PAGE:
// Gaming
3DModel[] gameModels = new 3DModel[4]{ new Tank(), new Truck(), new Soldier(), new Building()}; // contains 3D models
foreach( 3DModel model in gameModels )
    model.Draw();// calls a function of each 3DModel that draws the model on the screen

// Military
Target[] targets = new Target[4]{ new Tank(), new Helicopter(), new APC(), new Truck()}; // contains targets
foreach( Target target in targets )
    Attack(target);// calls an attack function which initiates an attack on each target

The possibilities are endless! Arrays are a subset of containers and containers are an integral part of programming. Does that help?

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Yes, this does help quite a bit. I'm going to do some stuff on my own to try and get a good feel for it. –  Ramses Brown May 21 '10 at 15:48

In your question, you're stating the Tetris game which uses an array. That is a good use of arrays in whatever language you're using.

You have to see the Tetris play yard as the array. Let's say this play yard is a 20 spaces on the X axis, and 100 spaces on the Y axis. What tells you whether you have a piece on a space, is when you have the integer value 1, and you get an integer value of 0 for empty spaces. We then get:

var tetrisPlayYard = new int[20][100];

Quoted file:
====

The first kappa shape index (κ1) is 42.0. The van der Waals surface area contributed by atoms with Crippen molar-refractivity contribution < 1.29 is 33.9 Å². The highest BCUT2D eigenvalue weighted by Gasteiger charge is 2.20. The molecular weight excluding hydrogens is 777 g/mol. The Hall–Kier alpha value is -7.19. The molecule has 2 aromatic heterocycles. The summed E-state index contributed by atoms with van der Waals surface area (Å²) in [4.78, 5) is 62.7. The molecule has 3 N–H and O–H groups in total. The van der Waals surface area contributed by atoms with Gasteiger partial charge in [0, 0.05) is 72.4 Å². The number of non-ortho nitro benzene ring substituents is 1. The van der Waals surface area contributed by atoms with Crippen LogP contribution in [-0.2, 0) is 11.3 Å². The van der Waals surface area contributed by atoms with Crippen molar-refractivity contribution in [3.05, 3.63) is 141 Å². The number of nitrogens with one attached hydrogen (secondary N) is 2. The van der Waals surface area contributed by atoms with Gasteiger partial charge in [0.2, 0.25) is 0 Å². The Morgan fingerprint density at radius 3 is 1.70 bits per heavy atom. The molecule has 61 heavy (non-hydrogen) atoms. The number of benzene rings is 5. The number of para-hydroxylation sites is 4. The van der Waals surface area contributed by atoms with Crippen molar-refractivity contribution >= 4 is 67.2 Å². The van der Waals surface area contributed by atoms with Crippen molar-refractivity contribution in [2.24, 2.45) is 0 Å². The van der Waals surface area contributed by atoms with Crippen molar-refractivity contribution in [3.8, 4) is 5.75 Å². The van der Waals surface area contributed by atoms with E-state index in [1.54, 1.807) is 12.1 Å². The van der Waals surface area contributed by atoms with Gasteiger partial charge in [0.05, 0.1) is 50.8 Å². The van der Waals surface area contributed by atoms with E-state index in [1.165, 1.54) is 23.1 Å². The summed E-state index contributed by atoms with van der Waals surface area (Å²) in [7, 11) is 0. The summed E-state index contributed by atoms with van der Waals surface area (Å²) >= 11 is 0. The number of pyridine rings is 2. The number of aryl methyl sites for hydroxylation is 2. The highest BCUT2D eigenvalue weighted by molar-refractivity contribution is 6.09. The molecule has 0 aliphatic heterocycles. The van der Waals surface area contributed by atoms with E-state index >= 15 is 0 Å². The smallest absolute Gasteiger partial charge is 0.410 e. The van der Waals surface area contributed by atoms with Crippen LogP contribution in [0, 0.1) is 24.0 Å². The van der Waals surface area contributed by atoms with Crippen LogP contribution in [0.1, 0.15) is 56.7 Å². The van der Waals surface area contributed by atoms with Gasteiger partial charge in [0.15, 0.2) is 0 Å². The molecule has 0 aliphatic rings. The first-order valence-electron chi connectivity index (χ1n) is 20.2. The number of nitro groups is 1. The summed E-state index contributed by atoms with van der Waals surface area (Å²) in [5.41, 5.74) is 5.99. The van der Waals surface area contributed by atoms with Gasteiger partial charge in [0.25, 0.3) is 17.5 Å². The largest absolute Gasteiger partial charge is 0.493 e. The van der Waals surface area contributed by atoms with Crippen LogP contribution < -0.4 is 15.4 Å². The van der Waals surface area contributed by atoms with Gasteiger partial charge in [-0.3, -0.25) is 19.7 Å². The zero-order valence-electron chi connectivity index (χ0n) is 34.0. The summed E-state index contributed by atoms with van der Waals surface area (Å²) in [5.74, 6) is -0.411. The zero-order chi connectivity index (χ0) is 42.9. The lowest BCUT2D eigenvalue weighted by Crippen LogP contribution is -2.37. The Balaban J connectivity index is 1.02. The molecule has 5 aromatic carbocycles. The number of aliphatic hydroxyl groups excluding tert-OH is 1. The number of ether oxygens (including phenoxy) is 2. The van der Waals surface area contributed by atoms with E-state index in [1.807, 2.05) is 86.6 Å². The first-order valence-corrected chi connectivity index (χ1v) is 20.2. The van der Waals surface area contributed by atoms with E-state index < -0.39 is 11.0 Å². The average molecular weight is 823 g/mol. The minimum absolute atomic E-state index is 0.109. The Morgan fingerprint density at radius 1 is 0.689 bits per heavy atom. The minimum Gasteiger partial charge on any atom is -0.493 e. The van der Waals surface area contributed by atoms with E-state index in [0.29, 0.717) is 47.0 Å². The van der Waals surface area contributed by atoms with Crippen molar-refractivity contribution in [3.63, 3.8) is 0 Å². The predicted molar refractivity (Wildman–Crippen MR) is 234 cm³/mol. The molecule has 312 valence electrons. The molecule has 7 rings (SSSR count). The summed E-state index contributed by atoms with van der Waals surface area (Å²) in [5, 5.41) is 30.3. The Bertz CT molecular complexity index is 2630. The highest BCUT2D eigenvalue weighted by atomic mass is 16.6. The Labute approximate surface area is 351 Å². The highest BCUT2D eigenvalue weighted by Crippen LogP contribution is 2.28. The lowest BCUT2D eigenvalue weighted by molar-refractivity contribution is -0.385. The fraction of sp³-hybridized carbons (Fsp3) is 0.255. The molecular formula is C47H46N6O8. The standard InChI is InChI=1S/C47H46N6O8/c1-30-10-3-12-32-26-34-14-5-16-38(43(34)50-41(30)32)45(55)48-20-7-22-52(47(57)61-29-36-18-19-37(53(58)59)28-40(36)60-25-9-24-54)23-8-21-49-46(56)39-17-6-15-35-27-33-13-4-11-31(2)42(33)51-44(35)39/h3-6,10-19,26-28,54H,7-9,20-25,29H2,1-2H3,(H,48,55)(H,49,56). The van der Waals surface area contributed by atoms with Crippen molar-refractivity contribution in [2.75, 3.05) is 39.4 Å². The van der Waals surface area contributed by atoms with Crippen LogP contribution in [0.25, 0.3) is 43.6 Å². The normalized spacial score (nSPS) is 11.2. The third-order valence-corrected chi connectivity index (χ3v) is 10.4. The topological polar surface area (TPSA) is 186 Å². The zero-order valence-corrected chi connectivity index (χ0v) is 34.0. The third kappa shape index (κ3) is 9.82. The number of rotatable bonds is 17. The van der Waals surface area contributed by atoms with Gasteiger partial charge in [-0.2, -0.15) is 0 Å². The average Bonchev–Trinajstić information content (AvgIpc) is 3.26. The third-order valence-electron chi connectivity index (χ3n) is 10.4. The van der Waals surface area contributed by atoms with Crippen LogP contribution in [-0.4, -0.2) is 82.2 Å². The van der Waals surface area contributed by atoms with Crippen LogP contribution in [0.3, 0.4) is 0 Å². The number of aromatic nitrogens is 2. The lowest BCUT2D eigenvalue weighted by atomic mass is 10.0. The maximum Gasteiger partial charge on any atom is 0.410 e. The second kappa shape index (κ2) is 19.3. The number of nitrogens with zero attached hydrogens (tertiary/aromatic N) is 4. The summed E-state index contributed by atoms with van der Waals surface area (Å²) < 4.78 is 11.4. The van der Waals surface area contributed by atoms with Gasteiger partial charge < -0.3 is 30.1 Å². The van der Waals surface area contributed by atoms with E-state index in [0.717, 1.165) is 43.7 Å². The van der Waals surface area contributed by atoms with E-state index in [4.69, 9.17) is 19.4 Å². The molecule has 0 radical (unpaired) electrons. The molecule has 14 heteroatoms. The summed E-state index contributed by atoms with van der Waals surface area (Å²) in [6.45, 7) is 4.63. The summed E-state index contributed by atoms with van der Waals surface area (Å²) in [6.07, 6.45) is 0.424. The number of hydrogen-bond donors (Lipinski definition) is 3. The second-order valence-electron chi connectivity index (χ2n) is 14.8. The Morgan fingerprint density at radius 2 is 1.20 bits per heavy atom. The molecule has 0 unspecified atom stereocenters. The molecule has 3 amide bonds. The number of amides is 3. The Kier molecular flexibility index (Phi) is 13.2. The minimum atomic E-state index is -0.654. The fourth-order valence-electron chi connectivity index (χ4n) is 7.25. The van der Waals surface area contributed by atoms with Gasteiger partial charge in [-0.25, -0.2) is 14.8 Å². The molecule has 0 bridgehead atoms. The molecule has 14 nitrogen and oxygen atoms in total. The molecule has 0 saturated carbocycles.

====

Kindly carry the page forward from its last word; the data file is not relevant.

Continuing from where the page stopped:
You now have to initialize each positions of the board to 0 in order to mark them as empty spaces, so no pieces have ever been placed already.

for(int xAxisIndex = 0; xAxisIndex < tetrisPlayYard.GetLength(0); ++xAxisIndex )
    for (int yAxisIndex = 0; yAxisIndex < tetrisPlayYard.GetLength(1); ++ yAxisIndex)
        tetrisPlayYard[xAxisIndex][yAxisIndex] = 0;

We now know that no pieces is on board as each array's positions are set to 0.

Then, when we place, let's say a four spaces straight line horizontaly at the bottom-right of the board, we would then have to address 4 spaces, and set their values to 1 to indicate there is a piece on these spaces.

tetrisPlayYard[19][99] = 1;
tetrisPlayYard[18][99] = 1;
tetrisPlayYard[17][99] = 1;
tetrisPlayYard[16][99] = 1;

This tells that you have a four spaces straight line. Your algorithm should work around this logic to display the bars, the cubes, etc. while playing the game.

In conclusion, use arrays whenever a finite space is known, and that you know that it won't be required to resize it dynamically. Otherwise, a Collection should be used.